bhavāya devyābhimataḿ munīnām
āsīnam adrāv apavarga-hetos
tapo juṣāṇaḿ stutibhiḥ praṇemuḥ
vilokya — observing; tam — him; deva–varam — the best of the demigods; tri–lokyāḥ — of the three worlds; bhavāya — for the flourishing; devyā — with his wife, Bhavānī; abhimatam — accepted by; munīnām — great saintly persons; āsīnam — sitting together; adrau — from the top of Kailāsa Hill; apavarga–hetoḥ — desiring liberation; tapaḥ — in austerity; juṣāṇam — being served by them; stutibhiḥ — by prayers; praṇemuḥ — offered their respectful obeisances.
It is this same Shiva pūjā involving various practices that has been prescribed in that section of the Shivapurāṇam. Only he who is himself a tāmasabuddhi will call this portion that is eminently sanctioned by the Veda and the Bhāgavatam (maybe to wriggle out of the situation, these bigots will come up with this silly argument: Even the bhāgavatam, though a sāttvika purāṇa, those pockets where Shiva is praised, are tāmasa) as tāmasa.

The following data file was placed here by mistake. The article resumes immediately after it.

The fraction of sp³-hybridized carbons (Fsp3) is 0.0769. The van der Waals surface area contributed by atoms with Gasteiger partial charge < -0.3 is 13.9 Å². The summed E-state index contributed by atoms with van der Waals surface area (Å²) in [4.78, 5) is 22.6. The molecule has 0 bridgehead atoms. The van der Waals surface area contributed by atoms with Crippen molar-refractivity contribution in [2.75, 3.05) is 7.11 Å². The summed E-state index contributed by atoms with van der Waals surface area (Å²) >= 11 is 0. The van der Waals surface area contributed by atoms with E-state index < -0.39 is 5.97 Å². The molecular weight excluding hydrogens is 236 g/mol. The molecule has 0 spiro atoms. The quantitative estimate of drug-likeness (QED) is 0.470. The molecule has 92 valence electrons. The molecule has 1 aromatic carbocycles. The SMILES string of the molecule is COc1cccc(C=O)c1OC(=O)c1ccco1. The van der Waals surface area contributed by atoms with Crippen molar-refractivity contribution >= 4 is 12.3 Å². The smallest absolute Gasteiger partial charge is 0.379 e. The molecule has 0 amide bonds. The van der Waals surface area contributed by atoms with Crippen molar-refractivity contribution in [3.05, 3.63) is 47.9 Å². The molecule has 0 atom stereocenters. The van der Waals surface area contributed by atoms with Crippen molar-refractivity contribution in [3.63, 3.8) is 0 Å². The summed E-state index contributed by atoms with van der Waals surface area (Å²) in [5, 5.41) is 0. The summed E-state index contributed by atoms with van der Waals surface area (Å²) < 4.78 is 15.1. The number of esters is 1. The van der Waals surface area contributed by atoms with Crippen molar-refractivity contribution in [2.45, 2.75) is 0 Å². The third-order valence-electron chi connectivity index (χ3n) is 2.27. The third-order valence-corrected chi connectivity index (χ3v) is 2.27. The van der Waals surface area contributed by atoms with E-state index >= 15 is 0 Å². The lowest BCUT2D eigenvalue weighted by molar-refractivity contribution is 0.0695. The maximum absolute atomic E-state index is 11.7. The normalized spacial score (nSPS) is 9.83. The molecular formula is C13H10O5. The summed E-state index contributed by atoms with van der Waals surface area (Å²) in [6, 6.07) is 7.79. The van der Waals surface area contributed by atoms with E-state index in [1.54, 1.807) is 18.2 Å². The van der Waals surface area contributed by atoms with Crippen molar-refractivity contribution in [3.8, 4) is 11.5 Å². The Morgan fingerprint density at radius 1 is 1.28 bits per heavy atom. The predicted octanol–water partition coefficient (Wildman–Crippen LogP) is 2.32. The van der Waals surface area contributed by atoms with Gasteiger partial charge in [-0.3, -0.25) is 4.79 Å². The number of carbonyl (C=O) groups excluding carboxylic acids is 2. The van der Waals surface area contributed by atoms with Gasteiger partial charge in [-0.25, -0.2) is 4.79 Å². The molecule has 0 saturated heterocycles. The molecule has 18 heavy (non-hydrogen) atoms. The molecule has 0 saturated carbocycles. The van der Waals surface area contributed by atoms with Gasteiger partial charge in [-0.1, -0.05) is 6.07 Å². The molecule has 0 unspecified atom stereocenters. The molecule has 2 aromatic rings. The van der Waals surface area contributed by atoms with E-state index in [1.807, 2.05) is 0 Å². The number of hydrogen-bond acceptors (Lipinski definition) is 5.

Take the name of ‘veerashaiva’ innumerable times and obtain punya by that upāsana, japa. For, that name too is that of Nārāyana, the greatest devotee of Shiva, the Veerashaiva, who even plucked out one of his eyes to offer in obeisance to his upāsya devatā.
रुद्रो नारायणश्चैव सत्त्वमेकं द्विधा कृतम्। 12.350.27 a लोके चरति कौन्तेय व्यक्तिस्थं सर्वकर्मसु।। “ b
It is one Truth that treads the world in the twin-form of Rudra and Narayana…. That is confirmed by Sridhara Swamin by his commentary on the Bh.8.7.21.
Om Tat Sat